by Bert Carson
Casey Stengel, his long-time manager, said of Yogi, "I never play a game without my man."
His records and awards are both astounding and far too numerous to mention or attempt to recap here. However, if you are curious, check Wikipedia for his records along with his history.
Besides playing, Yogi was also a coach and a manager. However, as time passes, it's his career as a writer and commentator that most people remember.
Quotes like these have assured Yogi a place in history that I'm convinced will surpass his membership in the Baseball Hall of Fame.
"It ain't over until its over," which he said while managing the Mets and leading them to a division title on the last day of the season after trailing by 9 and a half games halfway through the season. And then there's this:
"It's deja vu all over again," which he said after watching team mates Mickey Mantle and Roger Maris repeatedly hit back-to-back home runs.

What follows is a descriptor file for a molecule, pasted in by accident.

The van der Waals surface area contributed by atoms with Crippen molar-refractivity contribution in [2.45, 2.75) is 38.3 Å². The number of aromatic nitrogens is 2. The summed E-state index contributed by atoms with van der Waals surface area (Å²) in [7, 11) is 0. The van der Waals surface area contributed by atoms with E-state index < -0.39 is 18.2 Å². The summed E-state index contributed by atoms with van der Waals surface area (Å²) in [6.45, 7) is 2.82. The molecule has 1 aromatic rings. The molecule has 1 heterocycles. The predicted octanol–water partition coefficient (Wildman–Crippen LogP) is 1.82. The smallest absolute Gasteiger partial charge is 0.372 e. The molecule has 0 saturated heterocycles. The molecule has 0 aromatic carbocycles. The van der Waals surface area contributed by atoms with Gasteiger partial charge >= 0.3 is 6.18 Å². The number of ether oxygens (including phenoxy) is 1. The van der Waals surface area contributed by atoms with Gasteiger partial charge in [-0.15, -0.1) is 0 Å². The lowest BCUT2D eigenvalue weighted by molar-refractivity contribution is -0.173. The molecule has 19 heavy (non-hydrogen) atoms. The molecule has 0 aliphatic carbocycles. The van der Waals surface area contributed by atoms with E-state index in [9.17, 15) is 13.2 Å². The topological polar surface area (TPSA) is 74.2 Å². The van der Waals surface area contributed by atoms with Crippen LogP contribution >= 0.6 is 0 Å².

And there are the classics, "You can learn a lot by watching" and "When you come to a fork in the road take it."
A lesser known Yogi quote that recently caught my attention is: "You can't think and hit at the same time."
Like most Yogi quotes, when you get past the humor of them you find a simple and profound truth.
I've come to know, not always the easy way, that human beings cannot "multi-task." We do have the ability of quickly, though not effectively, shifting our attention from one thing to another, which some people have mistakenly identified as "multi-tasking." However, unless you're just into doing sloppy work or have a death wish regarding texting and driving, attention shifting is not the answer to getting the most out of every moment.
Doing one thing at a time and doing it the very best you know how to do it is the only sure way to success an longevity.